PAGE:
This week, I’m mixing it up a little bit in my weekly ten things column. Normally this column is almost purely news and my reactions, but it was both a moderately light news week and one that found me spending a lot of time catching up on comics.
So I’m doing things a bit differently in today’s edition of Comics Disassembled – my column where I look at ten things I liked or didn’t like in comics from the week – by making the first half news and the second half some thoughts on comics I’ve enjoyed lately. I won’t predict this will be something regular going forward, but I would like to work more tidbits from my recent comic reads in here when I can. This is a start.
1. Webtoon, Blowing Up
I’ve been seeing Webtoon everywhere lately. This digital comics platform kept appearing on sites, in random articles, on social media, etc., to the point where I realized, “I need to look into this.” The biggest reason for it was related to the nature of those articles, as some of them – like one on Bleeding Cool – felt like advertorials, aka advertisements designed as editorial pieces, rather than real articles. But either way, it seemed like something was happening here.
And now I know why. Milton Griepp at ICv2 ran an article in which he talked with Webtoon’s Head of Content David Lee about everything they’re up to and a multi-million dollar ad campaign they’ve been running and are running going forward, with these ads running on social, digital, movie theaters, TV and beyond. It’s a heck of a move, and something we always want to see in comics but never do. But Webtoon’s doing it, and seemingly for a great reason: the platform is a monster. It’s a mix of original content created by properly, fully supported creators and an almost YouTube like platform in which anyone can share their content and earn money from it, possibly even eventually getting an upgraded a full Original creator if it connects enough.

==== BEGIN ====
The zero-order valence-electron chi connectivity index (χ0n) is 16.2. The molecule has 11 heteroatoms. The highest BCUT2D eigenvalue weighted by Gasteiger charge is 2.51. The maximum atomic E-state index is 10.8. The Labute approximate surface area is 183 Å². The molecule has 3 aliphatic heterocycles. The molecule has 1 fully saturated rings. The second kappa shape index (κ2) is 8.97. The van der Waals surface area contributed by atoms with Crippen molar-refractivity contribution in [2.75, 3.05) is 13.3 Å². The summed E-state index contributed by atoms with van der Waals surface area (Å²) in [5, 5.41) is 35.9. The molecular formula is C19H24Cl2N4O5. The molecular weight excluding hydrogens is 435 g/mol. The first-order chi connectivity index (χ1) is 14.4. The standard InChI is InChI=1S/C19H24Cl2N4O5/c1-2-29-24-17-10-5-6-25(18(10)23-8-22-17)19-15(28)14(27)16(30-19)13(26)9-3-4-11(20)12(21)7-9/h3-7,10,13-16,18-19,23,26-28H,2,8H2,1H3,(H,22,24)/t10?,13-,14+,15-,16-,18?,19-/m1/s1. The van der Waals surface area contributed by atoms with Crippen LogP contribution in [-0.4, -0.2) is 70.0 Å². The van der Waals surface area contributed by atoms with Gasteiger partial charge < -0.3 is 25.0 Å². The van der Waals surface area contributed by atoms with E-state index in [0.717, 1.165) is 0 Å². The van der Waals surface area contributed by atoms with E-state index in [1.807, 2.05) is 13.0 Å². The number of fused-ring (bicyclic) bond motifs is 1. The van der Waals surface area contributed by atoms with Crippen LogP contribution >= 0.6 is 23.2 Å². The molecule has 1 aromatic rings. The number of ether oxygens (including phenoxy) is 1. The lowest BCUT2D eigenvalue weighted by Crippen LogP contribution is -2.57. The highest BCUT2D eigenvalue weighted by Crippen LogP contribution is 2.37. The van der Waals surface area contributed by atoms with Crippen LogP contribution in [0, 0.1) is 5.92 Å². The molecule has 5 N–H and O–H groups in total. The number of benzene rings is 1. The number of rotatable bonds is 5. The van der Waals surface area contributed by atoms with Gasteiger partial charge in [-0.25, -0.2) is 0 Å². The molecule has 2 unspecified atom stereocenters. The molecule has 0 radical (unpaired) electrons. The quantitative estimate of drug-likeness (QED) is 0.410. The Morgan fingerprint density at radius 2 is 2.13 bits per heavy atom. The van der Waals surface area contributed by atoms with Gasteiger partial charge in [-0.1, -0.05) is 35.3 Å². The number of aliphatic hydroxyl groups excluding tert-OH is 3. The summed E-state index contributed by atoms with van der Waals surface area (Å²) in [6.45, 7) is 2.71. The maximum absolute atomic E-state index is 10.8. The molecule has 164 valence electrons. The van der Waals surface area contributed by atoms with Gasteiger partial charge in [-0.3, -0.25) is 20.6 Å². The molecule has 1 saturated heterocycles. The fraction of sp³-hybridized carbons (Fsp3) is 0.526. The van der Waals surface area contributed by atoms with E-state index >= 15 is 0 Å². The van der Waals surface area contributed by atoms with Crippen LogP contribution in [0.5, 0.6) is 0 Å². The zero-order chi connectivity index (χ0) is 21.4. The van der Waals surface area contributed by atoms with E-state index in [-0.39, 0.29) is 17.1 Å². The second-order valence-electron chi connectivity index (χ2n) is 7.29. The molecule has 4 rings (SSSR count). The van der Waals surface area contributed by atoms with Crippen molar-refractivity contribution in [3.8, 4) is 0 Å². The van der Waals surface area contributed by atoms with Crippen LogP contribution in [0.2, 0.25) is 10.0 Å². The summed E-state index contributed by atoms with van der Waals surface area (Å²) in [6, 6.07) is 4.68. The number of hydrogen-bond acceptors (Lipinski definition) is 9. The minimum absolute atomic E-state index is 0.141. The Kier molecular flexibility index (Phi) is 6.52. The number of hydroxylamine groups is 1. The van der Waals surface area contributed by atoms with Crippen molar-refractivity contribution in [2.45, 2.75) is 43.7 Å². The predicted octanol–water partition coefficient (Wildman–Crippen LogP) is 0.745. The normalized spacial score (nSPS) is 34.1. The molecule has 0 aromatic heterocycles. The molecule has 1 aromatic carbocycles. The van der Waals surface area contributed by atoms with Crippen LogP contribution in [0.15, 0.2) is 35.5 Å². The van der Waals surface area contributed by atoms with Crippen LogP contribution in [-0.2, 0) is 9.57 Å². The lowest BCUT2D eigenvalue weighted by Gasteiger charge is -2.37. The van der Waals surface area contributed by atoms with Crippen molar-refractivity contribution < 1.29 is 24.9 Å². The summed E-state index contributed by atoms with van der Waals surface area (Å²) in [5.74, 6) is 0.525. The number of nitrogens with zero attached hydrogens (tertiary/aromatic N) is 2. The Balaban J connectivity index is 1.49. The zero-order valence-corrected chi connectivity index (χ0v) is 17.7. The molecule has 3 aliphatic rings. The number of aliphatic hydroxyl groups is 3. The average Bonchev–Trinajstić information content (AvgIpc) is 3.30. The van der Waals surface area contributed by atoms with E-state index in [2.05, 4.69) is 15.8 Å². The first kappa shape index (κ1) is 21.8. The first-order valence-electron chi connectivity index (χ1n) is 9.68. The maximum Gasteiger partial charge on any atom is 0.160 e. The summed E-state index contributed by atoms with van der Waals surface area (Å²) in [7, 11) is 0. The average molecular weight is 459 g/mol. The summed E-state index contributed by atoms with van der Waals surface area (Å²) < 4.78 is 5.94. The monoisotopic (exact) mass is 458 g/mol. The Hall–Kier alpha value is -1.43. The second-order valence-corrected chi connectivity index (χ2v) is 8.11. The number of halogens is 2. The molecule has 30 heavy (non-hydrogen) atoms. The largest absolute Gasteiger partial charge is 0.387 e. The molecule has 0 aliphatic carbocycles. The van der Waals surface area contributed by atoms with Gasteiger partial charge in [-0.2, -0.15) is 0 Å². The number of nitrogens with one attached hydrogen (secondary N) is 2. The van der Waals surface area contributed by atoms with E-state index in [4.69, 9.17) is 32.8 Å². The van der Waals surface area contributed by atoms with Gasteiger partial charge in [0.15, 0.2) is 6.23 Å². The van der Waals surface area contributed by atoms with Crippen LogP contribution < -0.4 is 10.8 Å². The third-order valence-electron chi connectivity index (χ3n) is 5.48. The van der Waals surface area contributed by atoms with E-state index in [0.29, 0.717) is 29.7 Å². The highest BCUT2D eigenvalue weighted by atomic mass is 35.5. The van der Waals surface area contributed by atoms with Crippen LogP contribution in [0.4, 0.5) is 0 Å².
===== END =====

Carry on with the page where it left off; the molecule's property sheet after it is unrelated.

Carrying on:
The site does giant numbers, and even more atypically, it’s predominantly young women, with 60 to 65% of its audience being women and 16 to 24 year olds being the dominant age. I imagine those numbers are going to get even bigger now that they’re actively courting a wider audience, but this is all extremely exciting to see, and the kind of thing that’s going to build a better future for the art form, even if this isn’t what many would consider a “traditional” comic method. But who cares? It’s comics. It’s effective. I’m feeling it. I’m going to look into this subject, because it’s exciting to see someone trying to build something fresh, new and significant in comics.
2. Brazil, Being Ridiculous
The city of Rio de Janeiro, Brazil is acting a fool, as its mayor Marcelo Crivella tried to sweep Avengers: The Children’s Crusade – a Young Avengers-centric maxi-series – from Riocentro Bienal do Livro, the country’s biggest literary event because it features Wiccan and Hulkling kissing and, heavens, think of the children if they ever experience such a thing!
The good news is the event said no. The better news is it was partly because the book was already sold out, so in your face to Crivella. The crazy thing – well, one of the crazy things – about this story is this comic is not new. It was first published in 2012 in Brazil, so it is a bold as heck move to do this now. It was brilliant to see the festival stand up against this kind of behavior, and to see the response of the community, which has been positive. It’s wild, though, and even became a front page news story in the country’s biggest newspaper. However, if you want the full story, I highly recommend CBR’s article on this whole thing. Bea Caicoya did a heck of a job walking through the whole of the story while giving useful context. It’s a great piece.